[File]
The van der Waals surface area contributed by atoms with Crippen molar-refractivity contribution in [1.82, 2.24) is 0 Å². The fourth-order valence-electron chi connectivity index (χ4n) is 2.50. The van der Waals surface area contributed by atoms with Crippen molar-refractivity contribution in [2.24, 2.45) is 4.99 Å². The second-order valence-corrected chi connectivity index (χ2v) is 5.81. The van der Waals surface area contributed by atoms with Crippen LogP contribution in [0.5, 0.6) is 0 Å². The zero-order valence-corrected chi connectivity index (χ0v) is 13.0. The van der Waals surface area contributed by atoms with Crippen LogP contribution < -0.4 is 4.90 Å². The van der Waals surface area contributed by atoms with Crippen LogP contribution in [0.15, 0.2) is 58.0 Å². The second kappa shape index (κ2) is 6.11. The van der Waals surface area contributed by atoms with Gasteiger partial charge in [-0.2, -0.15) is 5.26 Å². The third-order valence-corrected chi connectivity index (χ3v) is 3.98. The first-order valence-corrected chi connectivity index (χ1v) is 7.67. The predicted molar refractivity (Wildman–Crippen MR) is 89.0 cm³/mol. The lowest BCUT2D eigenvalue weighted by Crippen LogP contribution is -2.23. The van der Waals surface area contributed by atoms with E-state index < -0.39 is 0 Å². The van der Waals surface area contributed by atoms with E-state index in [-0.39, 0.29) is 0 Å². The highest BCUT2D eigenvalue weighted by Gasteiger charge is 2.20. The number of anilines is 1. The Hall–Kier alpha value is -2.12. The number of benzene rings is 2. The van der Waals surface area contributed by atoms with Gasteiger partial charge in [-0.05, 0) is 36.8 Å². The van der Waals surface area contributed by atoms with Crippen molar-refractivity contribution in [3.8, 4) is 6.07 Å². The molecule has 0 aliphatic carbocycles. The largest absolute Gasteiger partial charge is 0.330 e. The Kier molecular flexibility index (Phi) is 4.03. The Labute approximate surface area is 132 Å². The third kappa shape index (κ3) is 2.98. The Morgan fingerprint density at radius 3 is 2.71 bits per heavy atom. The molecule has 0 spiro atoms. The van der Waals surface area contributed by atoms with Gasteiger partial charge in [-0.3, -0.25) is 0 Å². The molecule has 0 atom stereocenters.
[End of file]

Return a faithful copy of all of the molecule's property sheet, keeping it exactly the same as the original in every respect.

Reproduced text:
The van der Waals surface area contributed by atoms with Crippen molar-refractivity contribution in [1.82, 2.24) is 0 Å². The fourth-order valence-electron chi connectivity index (χ4n) is 2.50. The van der Waals surface area contributed by atoms with Crippen molar-refractivity contribution in [2.24, 2.45) is 4.99 Å². The second-order valence-corrected chi connectivity index (χ2v) is 5.81. The van der Waals surface area contributed by atoms with Crippen LogP contribution in [0.5, 0.6) is 0 Å². The zero-order valence-corrected chi connectivity index (χ0v) is 13.0. The van der Waals surface area contributed by atoms with Crippen LogP contribution < -0.4 is 4.90 Å². The van der Waals surface area contributed by atoms with Crippen LogP contribution in [0.15, 0.2) is 58.0 Å². The second kappa shape index (κ2) is 6.11. The van der Waals surface area contributed by atoms with Gasteiger partial charge in [-0.2, -0.15) is 5.26 Å². The third-order valence-corrected chi connectivity index (χ3v) is 3.98. The first-order valence-corrected chi connectivity index (χ1v) is 7.67. The predicted molar refractivity (Wildman–Crippen MR) is 89.0 cm³/mol. The lowest BCUT2D eigenvalue weighted by Crippen LogP contribution is -2.23. The van der Waals surface area contributed by atoms with E-state index < -0.39 is 0 Å². The van der Waals surface area contributed by atoms with E-state index in [-0.39, 0.29) is 0 Å². The highest BCUT2D eigenvalue weighted by Gasteiger charge is 2.20. The number of anilines is 1. The Hall–Kier alpha value is -2.12. The number of benzene rings is 2. The van der Waals surface area contributed by atoms with Gasteiger partial charge in [-0.05, 0) is 36.8 Å². The van der Waals surface area contributed by atoms with Crippen molar-refractivity contribution in [3.8, 4) is 6.07 Å². The molecule has 0 aliphatic carbocycles. The largest absolute Gasteiger partial charge is 0.330 e. The Kier molecular flexibility index (Phi) is 4.03. The Labute approximate surface area is 132 Å². The third kappa shape index (κ3) is 2.98. The Morgan fingerprint density at radius 3 is 2.71 bits per heavy atom. The molecule has 0 spiro atoms. The van der Waals surface area contributed by atoms with Gasteiger partial charge in [-0.3, -0.25) is 0 Å². The molecule has 0 atom stereocenters.